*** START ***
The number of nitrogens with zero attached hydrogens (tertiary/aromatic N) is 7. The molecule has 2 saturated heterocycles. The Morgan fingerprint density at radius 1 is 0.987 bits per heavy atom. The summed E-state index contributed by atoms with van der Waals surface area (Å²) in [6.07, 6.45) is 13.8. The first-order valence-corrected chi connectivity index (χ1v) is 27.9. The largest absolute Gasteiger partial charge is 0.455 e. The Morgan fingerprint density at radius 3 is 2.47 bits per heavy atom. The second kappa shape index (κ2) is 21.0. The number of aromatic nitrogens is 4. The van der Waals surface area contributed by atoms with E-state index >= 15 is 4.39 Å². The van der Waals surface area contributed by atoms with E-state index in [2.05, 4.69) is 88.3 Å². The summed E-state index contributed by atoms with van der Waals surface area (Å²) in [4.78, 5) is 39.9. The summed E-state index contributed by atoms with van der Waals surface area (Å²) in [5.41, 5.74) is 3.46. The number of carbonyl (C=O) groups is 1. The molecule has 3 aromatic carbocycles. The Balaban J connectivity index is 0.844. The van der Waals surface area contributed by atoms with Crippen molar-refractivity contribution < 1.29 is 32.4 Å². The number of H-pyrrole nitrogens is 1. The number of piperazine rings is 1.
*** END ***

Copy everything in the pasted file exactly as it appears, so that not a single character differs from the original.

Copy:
The number of nitrogens with zero attached hydrogens (tertiary/aromatic N) is 7. The molecule has 2 saturated heterocycles. The Morgan fingerprint density at radius 1 is 0.987 bits per heavy atom. The summed E-state index contributed by atoms with van der Waals surface area (Å²) in [6.07, 6.45) is 13.8. The first-order valence-corrected chi connectivity index (χ1v) is 27.9. The largest absolute Gasteiger partial charge is 0.455 e. The Morgan fingerprint density at radius 3 is 2.47 bits per heavy atom. The second kappa shape index (κ2) is 21.0. The number of aromatic nitrogens is 4. The van der Waals surface area contributed by atoms with E-state index >= 15 is 4.39 Å². The van der Waals surface area contributed by atoms with E-state index in [2.05, 4.69) is 88.3 Å². The summed E-state index contributed by atoms with van der Waals surface area (Å²) in [4.78, 5) is 39.9. The summed E-state index contributed by atoms with van der Waals surface area (Å²) in [5.41, 5.74) is 3.46. The number of carbonyl (C=O) groups is 1. The molecule has 3 aromatic carbocycles. The Balaban J connectivity index is 0.844. The van der Waals surface area contributed by atoms with Crippen molar-refractivity contribution < 1.29 is 32.4 Å². The number of H-pyrrole nitrogens is 1. The number of piperazine rings is 1.